Garbo also had a system of privacy screens set up so any extras or crew members couldn’t see her. Apparently, it was because of the many expressions she was known for making on screen. She argued: “If I am by myself, my face will do things I cannot do with it otherwise.”
In the beginning, Garbo was part of the silent film era. However, the film industry shifted to sound, and, in 1929, Garbo starred in The Kiss — MGM’s and Garbo’s last silent film. Switching to sound meant a massive change for not just everyone in Hollywood but for Garbo too.
The Swedish actress rushed to learn English and perfect her accent for her transition to sound. It was a major risk, and tensions were high. Garbo was cast in her first sound film called Anna Christie. She was carefully chosen for the film because the main character was Swedish.
It was perfect – Garbo didn’t have to hide her accent. MGM’s promotional ad for the film had the tagline “Garbo Talks!” That was all it took for the film to be a success. It was the highest-grossing film of the year and netted Garbo her first Oscar nomination.
It didn’t matter to Garbo, though. She was utterly miserable. Why? Because of the way the film portrayed Swedes. It frustrated her beyond belief, and she found herself furious at the studio again. If circumstances were different, she would have packed her bags and left MGM.
The thing is, and according to MGM exec Irving Thalberg, Garbo couldn’t just up and leave. She was hiding a dark secret. A screenwriter expressed his reservations about Garbo’s dedication to the studio, which is when Thalberg let the cat out of the bag.
The MGM exec revealed that Garbo had all of her money in one bank in Beverly Hills and that her life savings had been wiped clean as a result of the Stock Crash of 1929. Just like that – Hollywood’s most bankable actress was penniless. A stable paycheck was what she needed more than ever.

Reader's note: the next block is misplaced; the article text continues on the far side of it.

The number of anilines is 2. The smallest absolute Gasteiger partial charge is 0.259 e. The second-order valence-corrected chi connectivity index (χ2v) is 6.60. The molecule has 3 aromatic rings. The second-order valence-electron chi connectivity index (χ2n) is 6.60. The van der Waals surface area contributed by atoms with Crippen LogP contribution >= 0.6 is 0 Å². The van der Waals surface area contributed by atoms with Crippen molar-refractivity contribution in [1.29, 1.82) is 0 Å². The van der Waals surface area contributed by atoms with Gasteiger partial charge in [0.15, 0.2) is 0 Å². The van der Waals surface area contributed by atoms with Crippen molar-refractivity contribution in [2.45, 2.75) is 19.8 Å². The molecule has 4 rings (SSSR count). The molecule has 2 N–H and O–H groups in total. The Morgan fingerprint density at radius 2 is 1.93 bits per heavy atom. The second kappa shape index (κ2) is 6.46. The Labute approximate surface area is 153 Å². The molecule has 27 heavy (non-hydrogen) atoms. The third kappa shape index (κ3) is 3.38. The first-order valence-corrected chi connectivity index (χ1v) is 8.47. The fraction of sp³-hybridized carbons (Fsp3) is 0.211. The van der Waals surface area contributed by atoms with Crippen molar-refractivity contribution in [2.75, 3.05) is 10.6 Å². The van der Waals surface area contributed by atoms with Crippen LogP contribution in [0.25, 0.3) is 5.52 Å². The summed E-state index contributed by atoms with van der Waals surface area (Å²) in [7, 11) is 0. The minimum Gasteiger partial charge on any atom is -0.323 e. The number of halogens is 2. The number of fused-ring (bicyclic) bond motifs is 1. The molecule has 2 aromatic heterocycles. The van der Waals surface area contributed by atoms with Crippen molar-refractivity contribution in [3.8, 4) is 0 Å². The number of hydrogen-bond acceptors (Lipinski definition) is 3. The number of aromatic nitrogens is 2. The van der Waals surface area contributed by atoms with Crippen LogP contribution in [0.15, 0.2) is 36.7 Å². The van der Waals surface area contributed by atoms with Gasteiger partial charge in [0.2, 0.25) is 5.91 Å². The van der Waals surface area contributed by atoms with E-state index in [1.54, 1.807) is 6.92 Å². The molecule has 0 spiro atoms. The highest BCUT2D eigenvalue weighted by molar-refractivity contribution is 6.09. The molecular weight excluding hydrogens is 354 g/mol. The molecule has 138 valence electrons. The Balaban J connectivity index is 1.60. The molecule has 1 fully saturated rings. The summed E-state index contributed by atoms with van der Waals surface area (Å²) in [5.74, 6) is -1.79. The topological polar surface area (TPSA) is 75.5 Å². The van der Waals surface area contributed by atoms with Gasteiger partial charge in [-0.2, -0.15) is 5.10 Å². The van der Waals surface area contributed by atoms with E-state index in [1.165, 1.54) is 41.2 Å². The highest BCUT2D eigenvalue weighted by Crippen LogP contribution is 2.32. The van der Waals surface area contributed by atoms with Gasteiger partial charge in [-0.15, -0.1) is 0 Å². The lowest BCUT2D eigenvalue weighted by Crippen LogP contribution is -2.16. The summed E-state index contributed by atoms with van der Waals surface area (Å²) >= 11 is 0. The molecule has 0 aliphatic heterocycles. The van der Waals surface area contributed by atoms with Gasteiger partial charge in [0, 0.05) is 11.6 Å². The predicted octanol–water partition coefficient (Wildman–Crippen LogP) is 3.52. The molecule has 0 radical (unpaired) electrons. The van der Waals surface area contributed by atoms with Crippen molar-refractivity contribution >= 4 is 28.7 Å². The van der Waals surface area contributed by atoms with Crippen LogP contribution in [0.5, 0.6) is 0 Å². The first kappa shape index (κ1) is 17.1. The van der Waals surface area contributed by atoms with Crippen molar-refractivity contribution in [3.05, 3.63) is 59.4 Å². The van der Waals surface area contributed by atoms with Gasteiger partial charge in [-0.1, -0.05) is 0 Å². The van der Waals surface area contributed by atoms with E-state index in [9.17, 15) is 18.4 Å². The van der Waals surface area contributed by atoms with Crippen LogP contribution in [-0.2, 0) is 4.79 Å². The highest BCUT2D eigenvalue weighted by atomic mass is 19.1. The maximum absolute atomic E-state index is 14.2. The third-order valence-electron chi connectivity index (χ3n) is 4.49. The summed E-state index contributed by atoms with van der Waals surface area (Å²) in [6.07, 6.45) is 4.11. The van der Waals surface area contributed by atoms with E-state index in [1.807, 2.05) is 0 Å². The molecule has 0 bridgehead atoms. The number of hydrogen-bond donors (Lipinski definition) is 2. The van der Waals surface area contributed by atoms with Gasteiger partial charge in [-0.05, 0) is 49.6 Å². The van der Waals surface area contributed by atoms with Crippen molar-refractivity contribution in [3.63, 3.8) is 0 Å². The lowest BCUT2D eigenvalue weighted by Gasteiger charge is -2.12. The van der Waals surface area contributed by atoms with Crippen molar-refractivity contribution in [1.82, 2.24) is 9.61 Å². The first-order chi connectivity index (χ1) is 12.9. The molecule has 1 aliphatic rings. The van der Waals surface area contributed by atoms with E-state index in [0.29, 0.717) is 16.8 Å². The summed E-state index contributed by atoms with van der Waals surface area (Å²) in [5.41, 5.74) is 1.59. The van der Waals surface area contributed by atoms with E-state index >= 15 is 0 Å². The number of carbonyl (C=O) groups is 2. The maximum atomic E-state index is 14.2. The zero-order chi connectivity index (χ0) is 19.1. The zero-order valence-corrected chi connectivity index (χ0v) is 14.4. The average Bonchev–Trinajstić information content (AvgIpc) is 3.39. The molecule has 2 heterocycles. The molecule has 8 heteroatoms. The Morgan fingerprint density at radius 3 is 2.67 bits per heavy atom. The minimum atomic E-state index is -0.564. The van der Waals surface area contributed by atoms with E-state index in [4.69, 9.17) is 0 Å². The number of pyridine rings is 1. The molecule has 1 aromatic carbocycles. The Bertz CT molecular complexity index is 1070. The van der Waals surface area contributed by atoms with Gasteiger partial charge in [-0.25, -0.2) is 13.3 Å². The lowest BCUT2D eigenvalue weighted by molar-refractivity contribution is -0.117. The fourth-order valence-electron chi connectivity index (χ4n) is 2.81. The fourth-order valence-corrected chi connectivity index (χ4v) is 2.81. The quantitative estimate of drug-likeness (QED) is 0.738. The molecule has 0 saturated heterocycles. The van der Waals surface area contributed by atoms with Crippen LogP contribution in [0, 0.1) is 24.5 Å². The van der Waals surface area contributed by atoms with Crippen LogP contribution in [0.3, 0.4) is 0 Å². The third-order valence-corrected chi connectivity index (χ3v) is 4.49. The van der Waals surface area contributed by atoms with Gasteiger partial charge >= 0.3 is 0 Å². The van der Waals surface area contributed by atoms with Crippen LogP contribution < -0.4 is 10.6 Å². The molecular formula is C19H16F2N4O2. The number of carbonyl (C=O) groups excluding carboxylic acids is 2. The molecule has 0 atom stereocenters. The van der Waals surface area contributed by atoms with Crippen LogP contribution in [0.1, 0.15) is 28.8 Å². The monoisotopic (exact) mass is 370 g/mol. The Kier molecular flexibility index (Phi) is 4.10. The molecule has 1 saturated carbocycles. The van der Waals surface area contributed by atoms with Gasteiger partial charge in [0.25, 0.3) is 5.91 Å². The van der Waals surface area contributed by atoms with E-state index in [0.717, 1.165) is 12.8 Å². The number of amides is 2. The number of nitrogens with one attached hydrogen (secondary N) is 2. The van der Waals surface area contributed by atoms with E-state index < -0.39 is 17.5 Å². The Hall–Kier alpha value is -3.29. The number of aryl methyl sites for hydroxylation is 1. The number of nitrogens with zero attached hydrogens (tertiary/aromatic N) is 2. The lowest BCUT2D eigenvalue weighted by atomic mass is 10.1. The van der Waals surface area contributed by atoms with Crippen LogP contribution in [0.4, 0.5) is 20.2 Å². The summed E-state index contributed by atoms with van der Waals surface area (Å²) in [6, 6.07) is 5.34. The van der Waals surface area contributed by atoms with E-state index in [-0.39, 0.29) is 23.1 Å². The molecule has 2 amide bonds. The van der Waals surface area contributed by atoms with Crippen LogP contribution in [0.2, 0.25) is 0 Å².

By the early 1930s, MGM was looking for their newest young movie hunk. They chose Clark Gable and put him opposite Garbo. The results were explosive. The film was a commercial success, but the two stars were like oil and vinegar when the cameras stopped rolling.
Garbo said she thought his acting was “wooden,” which was nicer than what he said about her – that she’s a “stuck-up snob.” Her next film was Mata Hari, in which she portrayed the dancer-turned-WWI spy. The much-anticipated film was such a sensation that a mass panic ensued when it premiered.
When Mata Hari premiered, a mass “panic” led the police to bring along reserves in order to keep the waiting mob in order. Mata Hari was MGM’s most successful film that year and the biggest of Garbo’s career.
On the set of another movie, 1932’s Grand Hotel, she had strict requirements for her love scenes with John Barrymore. Word on the set was that Garbo and Barrymore got so carried away that they didn’t hear the director saying “Cut!” and he was saying it for a full three minutes! The scandalous part? Barrymore was married. But Garbo had someone else on her mind anyway.
In 1931, Garbo met female writer Mercedes de Acosta, and the two began a stormy love affair that would last for years. Since Garbo was rarely satisfied with the films MGM put her in, she brought them a script by de Acosta about Joan of Arc.
MGM wasn’t interested and immediately shut down any possibility of the lesbian couple doing a passion project together. Her already icy relationship with MGM was only getting colder. Her last film in her MGM contract was As You Desire Me, and instead of antagonizing the studio heads, she spent her time covering for her co-star, Erich Von Stroheim.